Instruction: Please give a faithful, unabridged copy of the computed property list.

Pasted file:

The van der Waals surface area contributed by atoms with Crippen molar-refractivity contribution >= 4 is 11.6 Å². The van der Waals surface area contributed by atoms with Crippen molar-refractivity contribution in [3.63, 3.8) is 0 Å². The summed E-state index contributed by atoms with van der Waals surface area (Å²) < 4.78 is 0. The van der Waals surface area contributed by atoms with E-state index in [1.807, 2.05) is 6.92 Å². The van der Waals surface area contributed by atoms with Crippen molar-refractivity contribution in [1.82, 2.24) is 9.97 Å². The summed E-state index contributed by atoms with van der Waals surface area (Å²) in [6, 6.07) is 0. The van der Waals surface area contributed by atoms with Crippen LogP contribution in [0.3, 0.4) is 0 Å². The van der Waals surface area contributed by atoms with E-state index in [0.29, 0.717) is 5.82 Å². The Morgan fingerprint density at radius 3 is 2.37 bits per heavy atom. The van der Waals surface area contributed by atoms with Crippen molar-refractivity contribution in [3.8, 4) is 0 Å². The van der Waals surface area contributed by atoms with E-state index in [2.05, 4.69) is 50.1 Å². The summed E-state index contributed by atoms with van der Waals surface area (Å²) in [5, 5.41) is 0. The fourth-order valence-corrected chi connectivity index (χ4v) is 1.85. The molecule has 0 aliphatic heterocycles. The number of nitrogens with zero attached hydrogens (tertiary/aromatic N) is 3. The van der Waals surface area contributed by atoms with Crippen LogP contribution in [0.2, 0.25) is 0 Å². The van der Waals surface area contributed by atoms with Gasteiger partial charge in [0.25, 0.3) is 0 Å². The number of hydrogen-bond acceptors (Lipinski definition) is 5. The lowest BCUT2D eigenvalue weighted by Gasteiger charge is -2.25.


The van der Waals surface area contributed by atoms with Crippen molar-refractivity contribution >= 4 is 11.6 Å². The van der Waals surface area contributed by atoms with Crippen molar-refractivity contribution in [3.63, 3.8) is 0 Å². The summed E-state index contributed by atoms with van der Waals surface area (Å²) < 4.78 is 0. The van der Waals surface area contributed by atoms with E-state index in [1.807, 2.05) is 6.92 Å². The van der Waals surface area contributed by atoms with Crippen molar-refractivity contribution in [1.82, 2.24) is 9.97 Å². The summed E-state index contributed by atoms with van der Waals surface area (Å²) in [6, 6.07) is 0. The van der Waals surface area contributed by atoms with Crippen LogP contribution in [0.3, 0.4) is 0 Å². The van der Waals surface area contributed by atoms with E-state index in [0.29, 0.717) is 5.82 Å². The Morgan fingerprint density at radius 3 is 2.37 bits per heavy atom. The van der Waals surface area contributed by atoms with Crippen molar-refractivity contribution in [3.8, 4) is 0 Å². The van der Waals surface area contributed by atoms with E-state index in [2.05, 4.69) is 50.1 Å². The summed E-state index contributed by atoms with van der Waals surface area (Å²) in [5, 5.41) is 0. The fourth-order valence-corrected chi connectivity index (χ4v) is 1.85. The molecule has 0 aliphatic heterocycles. The number of nitrogens with zero attached hydrogens (tertiary/aromatic N) is 3. The van der Waals surface area contributed by atoms with Crippen LogP contribution in [0.2, 0.25) is 0 Å². The van der Waals surface area contributed by atoms with Gasteiger partial charge in [0.25, 0.3) is 0 Å². The number of hydrogen-bond acceptors (Lipinski definition) is 5. The lowest BCUT2D eigenvalue weighted by Gasteiger charge is -2.25.